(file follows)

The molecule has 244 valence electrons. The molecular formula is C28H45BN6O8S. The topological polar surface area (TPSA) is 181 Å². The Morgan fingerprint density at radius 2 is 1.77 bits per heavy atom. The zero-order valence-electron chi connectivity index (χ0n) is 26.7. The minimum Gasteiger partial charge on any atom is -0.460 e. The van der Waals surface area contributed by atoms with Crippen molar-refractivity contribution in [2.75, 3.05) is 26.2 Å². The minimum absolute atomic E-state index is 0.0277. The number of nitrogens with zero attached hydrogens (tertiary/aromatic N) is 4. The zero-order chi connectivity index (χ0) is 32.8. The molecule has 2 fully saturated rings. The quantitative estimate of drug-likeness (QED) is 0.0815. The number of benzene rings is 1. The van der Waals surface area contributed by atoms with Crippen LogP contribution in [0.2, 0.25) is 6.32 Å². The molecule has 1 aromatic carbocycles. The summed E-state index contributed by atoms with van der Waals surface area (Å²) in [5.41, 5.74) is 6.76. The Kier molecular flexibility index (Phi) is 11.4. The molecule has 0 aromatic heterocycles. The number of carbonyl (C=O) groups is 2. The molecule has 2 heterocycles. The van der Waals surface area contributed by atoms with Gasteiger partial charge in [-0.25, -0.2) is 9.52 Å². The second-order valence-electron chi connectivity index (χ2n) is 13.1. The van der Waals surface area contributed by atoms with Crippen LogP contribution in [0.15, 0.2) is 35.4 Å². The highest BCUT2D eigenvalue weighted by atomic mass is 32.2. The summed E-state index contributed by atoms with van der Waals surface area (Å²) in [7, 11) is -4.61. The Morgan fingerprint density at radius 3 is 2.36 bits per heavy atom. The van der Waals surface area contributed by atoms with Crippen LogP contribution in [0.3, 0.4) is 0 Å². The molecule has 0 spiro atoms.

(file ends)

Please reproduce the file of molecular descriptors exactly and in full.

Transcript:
The molecule has 244 valence electrons. The molecular formula is C28H45BN6O8S. The topological polar surface area (TPSA) is 181 Å². The Morgan fingerprint density at radius 2 is 1.77 bits per heavy atom. The zero-order valence-electron chi connectivity index (χ0n) is 26.7. The minimum Gasteiger partial charge on any atom is -0.460 e. The van der Waals surface area contributed by atoms with Crippen molar-refractivity contribution in [2.75, 3.05) is 26.2 Å². The minimum absolute atomic E-state index is 0.0277. The number of nitrogens with zero attached hydrogens (tertiary/aromatic N) is 4. The zero-order chi connectivity index (χ0) is 32.8. The molecule has 2 fully saturated rings. The quantitative estimate of drug-likeness (QED) is 0.0815. The number of benzene rings is 1. The van der Waals surface area contributed by atoms with Crippen LogP contribution in [0.2, 0.25) is 6.32 Å². The molecule has 1 aromatic carbocycles. The summed E-state index contributed by atoms with van der Waals surface area (Å²) in [5.41, 5.74) is 6.76. The Kier molecular flexibility index (Phi) is 11.4. The molecule has 0 aromatic heterocycles. The number of carbonyl (C=O) groups is 2. The molecule has 2 heterocycles. The van der Waals surface area contributed by atoms with Gasteiger partial charge in [-0.25, -0.2) is 9.52 Å². The second-order valence-electron chi connectivity index (χ2n) is 13.1. The van der Waals surface area contributed by atoms with Crippen LogP contribution in [0.15, 0.2) is 35.4 Å². The highest BCUT2D eigenvalue weighted by atomic mass is 32.2. The summed E-state index contributed by atoms with van der Waals surface area (Å²) in [7, 11) is -4.61. The Morgan fingerprint density at radius 3 is 2.36 bits per heavy atom. The van der Waals surface area contributed by atoms with Crippen LogP contribution in [0.3, 0.4) is 0 Å². The molecule has 0 spiro atoms.